In a similar way to podiatrists in Australasia, UK podiatrists may continue their studies and qualify as podiatric surgeons. Due to recent changes in legislation, the professional titles ‘chiropodist’ and ‘podiatrist’ are now protected by law. Those using protected titles must be registered with the Health Professions Council (HPC). Registration is normally only granted to those holding a Bachelors degree from one of 13 recognized schools of podiatry in the UK. Professional bodies recognised by the Health Professions Council are : The Society of Chiropodists and Podiatrists, The Alliance of Private Sector Practitioners, The Institute of Chiropodists and Podiatrists and The British Chiropody and Podiatry Association.

United States

In the United States, medical and surgical care of the foot and ankle is mainly provided by two groups of physicians: podiatrists (Doctor of Podiatric Medicine or DPM) and orthopedists (MDs or DOs).

The first year of podiatric medical school is similar to training that either medical doctors or osteopathic doctors receive, but with an emphasized scope on foot, ankle, and lower extremity. Being classified as a second entry degree, in order to be considered for admission an applicant must first complete a minimum of 90 semester hours at the university level and/or complete a bachelor's degree. In addition, potential students are required to take the Medical College Admission Test (MCAT). The DPM degree itself takes a minimum of four years to complete.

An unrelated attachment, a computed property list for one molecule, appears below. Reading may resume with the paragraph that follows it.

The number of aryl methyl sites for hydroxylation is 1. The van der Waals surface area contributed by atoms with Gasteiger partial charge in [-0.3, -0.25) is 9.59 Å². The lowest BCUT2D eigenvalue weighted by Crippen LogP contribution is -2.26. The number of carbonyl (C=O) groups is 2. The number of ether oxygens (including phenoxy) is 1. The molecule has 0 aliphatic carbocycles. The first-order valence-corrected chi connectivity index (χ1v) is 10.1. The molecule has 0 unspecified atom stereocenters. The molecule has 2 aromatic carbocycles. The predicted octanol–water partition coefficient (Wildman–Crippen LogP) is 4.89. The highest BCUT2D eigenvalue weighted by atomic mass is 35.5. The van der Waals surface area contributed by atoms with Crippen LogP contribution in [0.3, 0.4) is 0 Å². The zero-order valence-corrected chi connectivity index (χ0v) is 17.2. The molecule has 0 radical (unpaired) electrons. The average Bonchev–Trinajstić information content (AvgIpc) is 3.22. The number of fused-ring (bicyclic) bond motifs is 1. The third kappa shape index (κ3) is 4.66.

The four-year podiatric medical school is followed by a residency, which is hands-on post-doctoral training. There are two standard residencies: Podiatric Medicine & Surgery 24 and Podiatric Medicine & Surgery 36 (PM&S 24 or PM&S 36). These represent the two- or three-year residency training. By July 2013, all residency programs in podiatry will be required to transition to a minimum three-years of post-doctoral training. Podiatric residents rotate through core areas of medicine such as emergency medicine, internal medicine, infectious disease, behavioral medicine, physical medicine & rehabilitation, vascular surgery, general surgery, orthopedic surgery, plastic surgery, dermatology and of course podiatry — both clinic and surgical. During these rotations, surgeons and physicians train the resident podiatrists in medicine and surgery of the foot and ankle. Fellowships are available for further training and experience after residency.